In Defense of Stripping

The lifting of the city's strip-club moratorium makes for strange bedfellows.

Pigs didn’t fly, and the sun didn’t rise in the west. But there, elbow to elbow in King County Superior Court last week, sat attorneys representing strip-club magnate Roger Forbes and city taxpayers, bosom buddies in an effort by Forbes to open another nude dance club in Seattle.

After almost two decades of staving off people seeking to open new strip clubs, the city finds itself in the awkward spot of defending them, in this case joining with Forbes to uphold city statutes which allow him to open a club across the street from Safeco Field. At the opposing table last Friday sat attorneys for the Seattle Mariners and the publicly-financed Safeco Field, essentially pitting taxpayer against taxpayer. The Mariners maintain that Forbes’ club could harm children and the national pastime (baseball, not burlesque).

In a sense, it’s a case of good vs. evil. But who is who? Safeco’s fans drink beer and ogle Junior and Ichiro. Strip-club fans drink soda pop and root for Peaches and Candy. Which is the larger threat to democracy?

A federal court in 2005 found the city’s strip-club moratorium unconstitutional, thanks to a lawsuit by a would-be club operator, Bob Davis, who’d been refused a permit. (The city officially lifted the moratorium in 2007.) That enabled a new club, Little Darlings, launched recently by Forbes off Westlake Avenue, to join an older Forbes club, Live Girls on First Avenue, both part of his Déjà Vu chain. His third downtown-area club—5,000 square feet with two mezzanine levels—would be located at First Avenue South and Edgar Martinez Drive. As the foul tip flies, that’s exactly 436 feet from the stadium’s main entry, Home Plate Gate.

Another strip joint, which would replace Cyndy’s House of Pancakes on Aurora Avenue North, is planned by legal trailblazer Davis, who is talking about launching a second club as well, on Fifth Avenue downtown. If all the planned clubs are opened, Seattle’s adult cabaret total could rise to eight.

“I wish Roger well,” says Davis, whose nudie-club ventures are financed by the $850,000 he’s collected in two lawsuits against the cities of Seattle and Bothell, and who has just filed a third against the city of Kenmore, seeking similar damages for allegedly thwarting his permit application. “Roger’s got more money than I do, so he can afford to take them on.”

A multimillionaire with homes in Seattle, Tahoe, and Hawaii, Forbes went from operating Seattle porn theaters (such as the old Winter Garden on Third Avenue) in the ’70s to strip clubs in succeeding years, eventually taking an ownership position in the nationwide Déjà Vu nude dance chain. He also operates clubs in Lake Forest Park and Tukwila.

Last October, the Mariners contested Forbes’ SoDo club permit, but a city hearing examiner upheld it in December. Now the Mariners and the state Public Facilities District, which oversees Safeco, have asked Superior Court Judge John Erlick to review the permitting process. The M’s argue that Forbes’ proposed club fails to comply with a provision in the Land Use Code that prohibits strip joints within 800 feet of public parks and open spaces.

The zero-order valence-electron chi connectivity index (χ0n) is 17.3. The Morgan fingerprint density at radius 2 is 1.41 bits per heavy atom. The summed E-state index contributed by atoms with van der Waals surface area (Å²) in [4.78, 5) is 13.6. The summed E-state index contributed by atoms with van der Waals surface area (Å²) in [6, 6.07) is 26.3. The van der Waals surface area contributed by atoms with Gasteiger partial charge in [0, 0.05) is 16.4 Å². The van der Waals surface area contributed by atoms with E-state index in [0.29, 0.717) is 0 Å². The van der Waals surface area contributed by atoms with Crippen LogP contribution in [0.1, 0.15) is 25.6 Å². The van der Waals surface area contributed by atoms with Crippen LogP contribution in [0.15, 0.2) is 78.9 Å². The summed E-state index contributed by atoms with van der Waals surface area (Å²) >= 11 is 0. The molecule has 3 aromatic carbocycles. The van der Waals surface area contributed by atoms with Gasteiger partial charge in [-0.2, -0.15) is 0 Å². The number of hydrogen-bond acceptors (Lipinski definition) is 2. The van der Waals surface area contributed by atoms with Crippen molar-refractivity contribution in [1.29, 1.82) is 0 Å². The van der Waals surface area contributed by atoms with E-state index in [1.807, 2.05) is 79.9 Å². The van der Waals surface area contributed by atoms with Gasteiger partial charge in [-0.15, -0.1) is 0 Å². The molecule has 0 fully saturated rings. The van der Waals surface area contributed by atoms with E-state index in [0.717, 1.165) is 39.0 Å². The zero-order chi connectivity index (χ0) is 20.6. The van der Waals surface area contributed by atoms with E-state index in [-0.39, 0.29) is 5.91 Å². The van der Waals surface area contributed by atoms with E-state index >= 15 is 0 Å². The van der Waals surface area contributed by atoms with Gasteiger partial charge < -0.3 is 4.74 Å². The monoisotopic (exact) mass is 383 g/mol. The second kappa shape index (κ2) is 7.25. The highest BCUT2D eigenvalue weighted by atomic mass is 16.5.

The Mariners argue a moral point as well. In a court brief, Mariners attorney Melody McCutcheon notes that approximately 26 million people attended M’s games from 1999 through 2007, and at least 3.6 million were children. “The Mariners have a significant interest in maintaining a family-friendly atmosphere at Safeco Field and its associated public open space areas,” she states. “A strip club in such close proximity…will impair enjoyment of those facilities and will discourage families with children from attending events there.” She further contends the club would violate a city-mandated buffer zone to protect kids from such activity, arguing the stadium qualifies as a park; the hearing examiner found that not to be the case.

On Friday, March 13, both sides were slated to argue a Forbes motion for dismissal of the M’s challenge, but the motion was withdrawn at the last moment. Instead, attorneys haggled over the next steps in the process. Erlick said the case will likely result in a written ruling by this summer. Attorneys have indicated the losing side is likely to appeal, probably delaying Forbes’ opening night.

Meanwhile, Davis, the man whose lawsuit made all this possible, says he isn’t having quite the success he expected as a wannabe strip-club magnate. His girlfriend, who dislikes his business, has bailed on him, says Davis, who once operated Giggles Comedy Club and the Urban Comedy Cafe. And while he helped his mentor Forbes open his newest joint off Westlake, Davis can’t get his own venture off the ground.

Neighbors near Davis’ club-to-be at 105th and Aurora claim the operation would violate zoning provisions by being too close to a school. Davis apparently hadn’t been aware of a small, church-run school nearby. He’s also had to delay his plans for a low-cost remodel of Cyndy’s, adding a stage and modifying the seating for $2,500. (A city planning spokesperson says Davis hasn’t formally requested a building permit.) Records show the property, assessed at $1 million, is still in the name of longtime owner Gae Bowman, with whom Davis says he has a handshake agreement to complete the adult-oriented transformation.

Despite his prior success in court, Davis says he’s not rich. “Most of it has gone to my legal fees,” he says. “I’d much rather have been allowed to open a club years ago than have to go to court. I’d have made a lot more money.”

randerson@seattleweekly.com

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